What is…

What is a farrier?

by Keith Templeton

Keith Templeton edits The Farrier Guide for Education and Employment, a resource for farriers that features a worldwide directory of farrier schools as well as education and employment guides.

Photo by joeymc86

What is a Farrier?

A farrier is a specialist who cares for horse’s feet and smiths horseshoes. The term “farrier” comes from the Latin word “ferrarius,” which means “of iron” or “blacksmith.” The etymology of the word explains why farriers are confused for blacksmiths, which they are not. Centuries ago, the village blacksmith would make items out of iron, including horseshoes, and because workers were not as specialized as they are today, the blacksmiths would also be the ones to apply those shoes to the horses.
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What is a Curly?

Curly horses in the 2007 Rose Parade in Pasadena, CA. Photo by Zeetz Jones/flickr.com

by Kristin Berkery

Most horses’ coats become wild and woolly in the winter, but not Curly horses. Starting in the fall, most Curlies grow a winter coat of luxurious curls or waves covering their bodies. The coat sheds in the warmer months leaving smooth or wavy hair behind, and in some cases, they may even shed their entire manes and tails in the summer.
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What is an OTTB?

An OTTB is a brave soul, an animal with movement in his bones, an athlete of tremendous power; but most of all, an OTTB is a horse to love.

I’m honored to welcome author Natalie Reinert of the Retired Racehorse Blog as ilovehorses.net‘s first guest blogger. One of Natalie’s passions is Off-the-Track-Thoroughbreds, or retired racehorses that go on to other careers. Check out Natalie’s novel The Head and Not the Heart, which has 5 stars on Amazon and Barnes & Noble. — Kristin Berkery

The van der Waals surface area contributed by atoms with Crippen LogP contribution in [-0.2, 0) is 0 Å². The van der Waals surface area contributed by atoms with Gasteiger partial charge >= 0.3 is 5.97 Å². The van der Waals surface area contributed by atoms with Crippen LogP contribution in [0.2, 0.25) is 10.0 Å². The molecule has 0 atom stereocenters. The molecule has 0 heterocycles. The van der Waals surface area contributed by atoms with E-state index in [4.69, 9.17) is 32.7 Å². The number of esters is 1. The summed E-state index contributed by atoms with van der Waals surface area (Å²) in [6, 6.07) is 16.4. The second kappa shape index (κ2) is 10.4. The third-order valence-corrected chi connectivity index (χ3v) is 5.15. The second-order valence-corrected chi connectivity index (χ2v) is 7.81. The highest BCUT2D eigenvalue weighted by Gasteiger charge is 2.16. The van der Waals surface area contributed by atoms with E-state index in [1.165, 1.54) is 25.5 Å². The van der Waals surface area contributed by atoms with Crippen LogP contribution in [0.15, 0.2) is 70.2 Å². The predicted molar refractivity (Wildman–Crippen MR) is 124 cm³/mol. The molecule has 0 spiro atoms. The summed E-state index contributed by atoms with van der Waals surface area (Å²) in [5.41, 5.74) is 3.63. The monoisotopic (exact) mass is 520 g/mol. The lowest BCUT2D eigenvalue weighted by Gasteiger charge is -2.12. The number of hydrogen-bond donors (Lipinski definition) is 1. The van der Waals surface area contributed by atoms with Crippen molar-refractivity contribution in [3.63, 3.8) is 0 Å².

by Natalie Reinert

Neville Bardos, an OTTB who avoided slaughter and survived a barn fire, pictured with Boyd Martin. He is a possible candidate for the 2012 U.S. Olympic equestrian team. Photo by Leslie Threlkeld/USEA

You’ve heard of OTTBs, of course. You have a friend with a friend who bought a horse off the track. She told you they’re those hot, crazy, fire-breathing dragons you see leaping onto their owner’s heads at horse shows. They’re those mad, spooky animals that take off when a branch snaps beneath a hoof, turning a trail ride into a tantrum. They’re those fragile, sensitive beasts that break out in hives when they’re touched by a butterfly.

But wait, that can’t be the whole story. OTTBs are making the news these days, from the Retired Racehorse Trainer Challenge to the high-profile stories on miracle horses like Neville Bardos, the Australian OTTB whose will to not just live but get back to work as a 4* event horse has made headlines in equine and mass media.

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What is Il Palio?

by Kristin Berkery

The winner is the horse that crosses the finish line first, regardless of whether it has a rider.

The starting line of Il Palio di Siena.
Photo by Janus Kinase

Held twice every summer, Il Palio di Siena is the wildest horse race in modern times. The jockeys ride bareback on mixed breed horses they may be unfamiliar with at blinding speeds through dirt-covered streets in Siena, Italy. The whips they carry are used for interfering with other riders and horses in addition to encouraging their own horses forward. It’s common for riders to be unseated and their mounts to finish the race without them.

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What is tölting?

by Kristin Berkery

Iceland and its horses seem like a world apart from what we’re used to in the U.S., but surprisingly, Iceland is only about a six-hour flight from New York City — much less than the time it takes to fly from New York to London.

Icelandics are a tough breed that have survived inhospitable weather and famines for over 1,000 years. Photo by Sela Yair

What makes Iceland different? Most of the country’s native population is descended from Scandinavian settlers in the 9th century AD who had to survive on an isolated island with an inhospitable climate, volcanic eruptions that caused great famines, and multiple epidemics that wiped out large parts of the population.
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